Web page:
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Consisting of modern Craftsman-style residential architecture bonded with a hint of business savvy, Alhambra surrounds itself with oak and pine trees that help to enhance the friendly atmosphere represented by a mostly Asian community. Bordered on all sides by Monterey Park to the South, South Pasadena to the North and Rosemead and Los Angeles County to the East and West respectively, Alhambra serves as a cultural gateway to some of the best Chinese grocers and restaurants in the area.

The neighborhood has built a reputation for quiet suburban living, surrounding residents with restaurants, dog parks, churches and markets in areas planted away from the main strip. Also, Cal State University - Los Angeles sits just outside of its south-eastern border, making transportation accessible for students looking for homes in the area.


Rent Trends

As of October 2017, the average apartment rent in Alhambra, CA is $1,114 for a studio, $1,302 for one bedroom, $1,550 for two bedrooms, and $1,834 for three bedrooms. Apartment rent in Alhambra has increased by 5.5% in the past year.

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75 Walk Score® Very Walkable
42 Transit Score® Some Transit
56 Bike Score® Bikeable



Locals looking for a variety of Asian cuisine flock toward Alhambra to satisfy their cravings. Kosuke restaurant serves savory popcorn chicken ramen to anyone needing a break from typical American fare. Guests at Savoy Kitchen fawn over the hainan chicken and baked halibut, which are worth every dollar at this cash-only establishment. Fans of Vietnamese bakeries also make plans to buy their banh mi sandwiches at banh mi my tho, where egg rolls spring to life on discerning palates that love rich, aromatic flavors with their Thai iced teas.

An Alice in Wonderland-themed bar on the north side of town, the Rabbit Hole rewards guests with ambrosial cocktails that keep them blissfully inebriated. Sports fans need look no further than 28 West Bar and Grill, where wings, burgers, happy hour specials and delectable jalapeno margaritas pair with screens playing ESPN until closing time.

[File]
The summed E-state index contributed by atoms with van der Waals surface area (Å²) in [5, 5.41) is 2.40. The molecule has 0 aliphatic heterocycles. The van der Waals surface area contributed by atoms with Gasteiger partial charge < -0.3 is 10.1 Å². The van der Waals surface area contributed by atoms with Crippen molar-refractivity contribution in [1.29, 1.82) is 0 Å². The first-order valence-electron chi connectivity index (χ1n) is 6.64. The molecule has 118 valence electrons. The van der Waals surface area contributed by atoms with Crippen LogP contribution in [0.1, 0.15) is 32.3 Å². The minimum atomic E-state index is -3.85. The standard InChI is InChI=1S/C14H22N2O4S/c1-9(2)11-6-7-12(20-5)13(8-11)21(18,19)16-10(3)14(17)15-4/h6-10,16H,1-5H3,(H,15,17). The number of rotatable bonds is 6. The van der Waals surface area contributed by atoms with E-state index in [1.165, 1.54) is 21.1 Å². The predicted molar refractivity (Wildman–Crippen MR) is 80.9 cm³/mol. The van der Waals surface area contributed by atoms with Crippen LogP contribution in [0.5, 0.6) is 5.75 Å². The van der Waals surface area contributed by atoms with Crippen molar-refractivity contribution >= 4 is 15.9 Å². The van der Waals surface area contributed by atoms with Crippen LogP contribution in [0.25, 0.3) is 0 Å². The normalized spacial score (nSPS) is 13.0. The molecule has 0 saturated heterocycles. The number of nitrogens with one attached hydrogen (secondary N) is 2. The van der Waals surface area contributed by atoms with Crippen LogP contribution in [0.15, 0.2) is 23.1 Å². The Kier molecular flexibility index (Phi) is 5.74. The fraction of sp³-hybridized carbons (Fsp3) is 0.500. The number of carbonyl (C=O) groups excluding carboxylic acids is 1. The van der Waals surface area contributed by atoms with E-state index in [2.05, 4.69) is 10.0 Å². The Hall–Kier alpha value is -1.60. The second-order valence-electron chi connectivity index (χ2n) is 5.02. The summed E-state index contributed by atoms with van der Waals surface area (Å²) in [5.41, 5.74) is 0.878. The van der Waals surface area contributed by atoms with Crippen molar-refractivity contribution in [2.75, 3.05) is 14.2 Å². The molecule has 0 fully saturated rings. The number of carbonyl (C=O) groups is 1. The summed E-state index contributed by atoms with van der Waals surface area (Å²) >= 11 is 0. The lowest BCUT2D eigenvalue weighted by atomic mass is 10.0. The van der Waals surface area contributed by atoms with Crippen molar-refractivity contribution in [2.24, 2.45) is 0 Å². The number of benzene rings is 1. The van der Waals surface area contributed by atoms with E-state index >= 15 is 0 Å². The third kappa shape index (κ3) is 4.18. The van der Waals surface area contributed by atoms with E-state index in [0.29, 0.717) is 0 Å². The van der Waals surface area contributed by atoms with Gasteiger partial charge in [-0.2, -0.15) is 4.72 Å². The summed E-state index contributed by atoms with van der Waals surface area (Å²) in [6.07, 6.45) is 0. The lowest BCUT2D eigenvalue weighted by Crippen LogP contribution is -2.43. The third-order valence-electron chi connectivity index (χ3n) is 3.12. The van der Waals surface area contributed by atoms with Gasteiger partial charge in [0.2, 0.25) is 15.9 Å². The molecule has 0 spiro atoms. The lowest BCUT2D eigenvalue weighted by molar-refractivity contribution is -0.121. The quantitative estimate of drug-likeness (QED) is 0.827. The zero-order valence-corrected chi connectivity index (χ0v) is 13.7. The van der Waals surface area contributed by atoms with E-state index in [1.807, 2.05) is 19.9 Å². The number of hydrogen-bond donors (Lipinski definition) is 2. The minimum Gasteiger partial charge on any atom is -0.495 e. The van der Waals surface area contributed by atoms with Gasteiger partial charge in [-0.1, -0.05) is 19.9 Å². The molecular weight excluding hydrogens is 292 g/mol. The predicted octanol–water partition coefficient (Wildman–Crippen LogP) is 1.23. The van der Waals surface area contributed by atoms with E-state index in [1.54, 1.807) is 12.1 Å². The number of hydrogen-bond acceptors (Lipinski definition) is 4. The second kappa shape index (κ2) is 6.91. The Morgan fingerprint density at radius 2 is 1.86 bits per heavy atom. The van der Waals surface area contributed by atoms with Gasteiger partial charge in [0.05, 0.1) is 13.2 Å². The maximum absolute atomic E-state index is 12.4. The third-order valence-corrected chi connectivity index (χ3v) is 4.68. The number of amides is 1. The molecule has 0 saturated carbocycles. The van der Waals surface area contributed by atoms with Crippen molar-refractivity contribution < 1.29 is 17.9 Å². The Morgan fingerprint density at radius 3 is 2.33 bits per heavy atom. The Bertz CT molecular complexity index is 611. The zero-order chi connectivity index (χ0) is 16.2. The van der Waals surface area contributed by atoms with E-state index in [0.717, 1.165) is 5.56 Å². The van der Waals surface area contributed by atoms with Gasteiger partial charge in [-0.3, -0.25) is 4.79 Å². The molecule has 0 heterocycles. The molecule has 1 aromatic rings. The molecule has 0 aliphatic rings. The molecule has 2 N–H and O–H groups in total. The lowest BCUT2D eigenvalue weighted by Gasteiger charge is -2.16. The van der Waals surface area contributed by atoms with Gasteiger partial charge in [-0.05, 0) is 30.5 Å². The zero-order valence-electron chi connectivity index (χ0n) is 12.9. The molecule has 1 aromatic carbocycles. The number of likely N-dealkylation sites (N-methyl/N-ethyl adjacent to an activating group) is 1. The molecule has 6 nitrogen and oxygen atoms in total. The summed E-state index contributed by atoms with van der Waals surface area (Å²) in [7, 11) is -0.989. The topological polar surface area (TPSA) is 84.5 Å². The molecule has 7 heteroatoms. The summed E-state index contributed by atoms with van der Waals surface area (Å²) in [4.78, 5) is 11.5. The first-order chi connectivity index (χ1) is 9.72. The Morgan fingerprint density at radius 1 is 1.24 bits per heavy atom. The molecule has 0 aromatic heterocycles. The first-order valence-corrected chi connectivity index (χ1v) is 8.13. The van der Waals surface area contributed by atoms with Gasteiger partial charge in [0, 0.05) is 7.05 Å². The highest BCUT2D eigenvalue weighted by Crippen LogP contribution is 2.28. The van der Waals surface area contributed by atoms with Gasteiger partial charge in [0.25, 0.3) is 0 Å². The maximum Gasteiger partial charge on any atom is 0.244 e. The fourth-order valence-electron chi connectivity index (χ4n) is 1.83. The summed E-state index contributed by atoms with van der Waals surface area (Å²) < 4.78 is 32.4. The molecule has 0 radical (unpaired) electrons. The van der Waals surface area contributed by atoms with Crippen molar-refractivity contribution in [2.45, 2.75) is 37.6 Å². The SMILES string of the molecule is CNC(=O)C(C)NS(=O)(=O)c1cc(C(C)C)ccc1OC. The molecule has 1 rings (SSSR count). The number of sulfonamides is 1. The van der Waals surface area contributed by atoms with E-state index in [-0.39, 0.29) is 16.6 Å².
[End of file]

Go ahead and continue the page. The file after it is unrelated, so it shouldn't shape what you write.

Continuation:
Locals wanting to keep the party going venture toward Energy Karaoke, where budding rock stars sing off-key in private rooms while their friends join in the fun.

If you're looking for culture and intoxicating live performances, escape towards The Mozaic Lizard Theater, the San Gabriel Mission Playhouse (in neighboring San Gabriel) or the Levitt Pavilion in Pasadena, where the Free Summer Concert Series provides sounds from local bands and musicians seeking a captivated audience.

Edward's Cinema Stadium 14 presents the latest movies for film fans on a tight budget.


Initially settled by a populace hungry for wealth with the promise of gold mining in the city of Alta, people slowly migrated south toward the San Gabriel Valley, finding places to raise their children on once uncultivated fields. In 1771, eight years before our forefathers founded this country, most of the land comprising what's now Alhambra's borders belonged to the Spanish government under a land grant to Mission San Gabriel, leading to years-long court battles over 300,000 acres of property owned by Manuel Nieto.

After centuries of war and struggle over territory, land acquisition finally led to tracts of land being laid out for the Southern Pacific Railroad, which would bring with it settlers from the East coast looking for a future in uncharted territories. This migration further solidified the legacy that is now Alhambra, California.